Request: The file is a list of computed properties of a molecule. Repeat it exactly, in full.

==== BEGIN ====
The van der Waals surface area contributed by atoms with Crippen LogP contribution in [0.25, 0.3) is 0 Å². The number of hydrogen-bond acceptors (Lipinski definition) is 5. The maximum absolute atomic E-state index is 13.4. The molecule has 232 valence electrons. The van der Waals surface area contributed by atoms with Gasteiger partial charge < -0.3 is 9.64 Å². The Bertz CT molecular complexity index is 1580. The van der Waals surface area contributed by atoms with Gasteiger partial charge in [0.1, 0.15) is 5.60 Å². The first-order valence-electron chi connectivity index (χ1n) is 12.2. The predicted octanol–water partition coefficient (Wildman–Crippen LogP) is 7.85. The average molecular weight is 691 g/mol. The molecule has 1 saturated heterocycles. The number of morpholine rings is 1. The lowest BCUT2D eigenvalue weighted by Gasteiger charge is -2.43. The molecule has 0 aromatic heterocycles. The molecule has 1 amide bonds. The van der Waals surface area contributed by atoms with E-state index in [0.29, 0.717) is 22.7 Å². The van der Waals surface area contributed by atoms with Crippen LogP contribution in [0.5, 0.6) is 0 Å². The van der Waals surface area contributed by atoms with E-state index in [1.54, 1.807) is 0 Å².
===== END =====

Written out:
The van der Waals surface area contributed by atoms with Crippen LogP contribution in [0.25, 0.3) is 0 Å². The number of hydrogen-bond acceptors (Lipinski definition) is 5. The maximum absolute atomic E-state index is 13.4. The molecule has 232 valence electrons. The van der Waals surface area contributed by atoms with Gasteiger partial charge < -0.3 is 9.64 Å². The Bertz CT molecular complexity index is 1580. The van der Waals surface area contributed by atoms with Gasteiger partial charge in [0.1, 0.15) is 5.60 Å². The first-order valence-electron chi connectivity index (χ1n) is 12.2. The predicted octanol–water partition coefficient (Wildman–Crippen LogP) is 7.85. The average molecular weight is 691 g/mol. The molecule has 1 saturated heterocycles. The number of morpholine rings is 1. The lowest BCUT2D eigenvalue weighted by Gasteiger charge is -2.43. The molecule has 0 aromatic heterocycles. The molecule has 1 amide bonds. The van der Waals surface area contributed by atoms with E-state index in [0.29, 0.717) is 22.7 Å². The van der Waals surface area contributed by atoms with Crippen LogP contribution in [0.5, 0.6) is 0 Å². The van der Waals surface area contributed by atoms with E-state index in [1.54, 1.807) is 0 Å².